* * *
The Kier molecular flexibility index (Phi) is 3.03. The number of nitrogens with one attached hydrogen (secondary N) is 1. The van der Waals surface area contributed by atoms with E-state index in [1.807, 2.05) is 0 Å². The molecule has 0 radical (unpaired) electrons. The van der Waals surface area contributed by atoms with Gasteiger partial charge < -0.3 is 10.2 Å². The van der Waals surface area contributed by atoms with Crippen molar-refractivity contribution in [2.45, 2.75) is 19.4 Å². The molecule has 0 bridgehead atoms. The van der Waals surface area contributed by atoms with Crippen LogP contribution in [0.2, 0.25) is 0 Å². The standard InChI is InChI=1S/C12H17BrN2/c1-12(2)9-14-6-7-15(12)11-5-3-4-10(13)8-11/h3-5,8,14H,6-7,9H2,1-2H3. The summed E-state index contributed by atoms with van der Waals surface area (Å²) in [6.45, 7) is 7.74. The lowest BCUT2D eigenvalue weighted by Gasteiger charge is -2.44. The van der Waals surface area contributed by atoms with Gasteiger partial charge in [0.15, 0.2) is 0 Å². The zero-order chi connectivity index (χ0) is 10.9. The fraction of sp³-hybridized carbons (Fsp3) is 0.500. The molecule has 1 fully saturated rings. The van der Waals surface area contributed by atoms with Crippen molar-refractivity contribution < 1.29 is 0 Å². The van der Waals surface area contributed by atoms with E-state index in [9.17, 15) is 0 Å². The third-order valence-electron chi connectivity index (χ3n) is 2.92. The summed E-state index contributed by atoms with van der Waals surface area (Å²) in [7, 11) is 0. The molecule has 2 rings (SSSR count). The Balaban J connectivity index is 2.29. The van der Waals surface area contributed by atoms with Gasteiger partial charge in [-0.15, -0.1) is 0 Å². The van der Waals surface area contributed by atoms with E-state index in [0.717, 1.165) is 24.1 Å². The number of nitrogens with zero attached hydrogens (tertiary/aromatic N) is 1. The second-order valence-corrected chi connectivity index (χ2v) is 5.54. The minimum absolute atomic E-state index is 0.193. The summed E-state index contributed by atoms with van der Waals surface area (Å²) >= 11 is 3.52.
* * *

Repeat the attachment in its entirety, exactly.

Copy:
The Kier molecular flexibility index (Phi) is 3.03. The number of nitrogens with one attached hydrogen (secondary N) is 1. The van der Waals surface area contributed by atoms with E-state index in [1.807, 2.05) is 0 Å². The molecule has 0 radical (unpaired) electrons. The van der Waals surface area contributed by atoms with Gasteiger partial charge < -0.3 is 10.2 Å². The van der Waals surface area contributed by atoms with Crippen molar-refractivity contribution in [2.45, 2.75) is 19.4 Å². The molecule has 0 bridgehead atoms. The van der Waals surface area contributed by atoms with Crippen LogP contribution in [0.2, 0.25) is 0 Å². The standard InChI is InChI=1S/C12H17BrN2/c1-12(2)9-14-6-7-15(12)11-5-3-4-10(13)8-11/h3-5,8,14H,6-7,9H2,1-2H3. The summed E-state index contributed by atoms with van der Waals surface area (Å²) in [6.45, 7) is 7.74. The lowest BCUT2D eigenvalue weighted by Gasteiger charge is -2.44. The van der Waals surface area contributed by atoms with Gasteiger partial charge in [0.15, 0.2) is 0 Å². The zero-order chi connectivity index (χ0) is 10.9. The fraction of sp³-hybridized carbons (Fsp3) is 0.500. The molecule has 1 fully saturated rings. The van der Waals surface area contributed by atoms with Crippen molar-refractivity contribution < 1.29 is 0 Å². The van der Waals surface area contributed by atoms with E-state index in [9.17, 15) is 0 Å². The third-order valence-electron chi connectivity index (χ3n) is 2.92. The summed E-state index contributed by atoms with van der Waals surface area (Å²) in [7, 11) is 0. The molecule has 2 rings (SSSR count). The Balaban J connectivity index is 2.29. The van der Waals surface area contributed by atoms with Gasteiger partial charge in [-0.15, -0.1) is 0 Å². The van der Waals surface area contributed by atoms with E-state index in [0.717, 1.165) is 24.1 Å². The number of nitrogens with zero attached hydrogens (tertiary/aromatic N) is 1. The second-order valence-corrected chi connectivity index (χ2v) is 5.54. The minimum absolute atomic E-state index is 0.193. The summed E-state index contributed by atoms with van der Waals surface area (Å²) >= 11 is 3.52.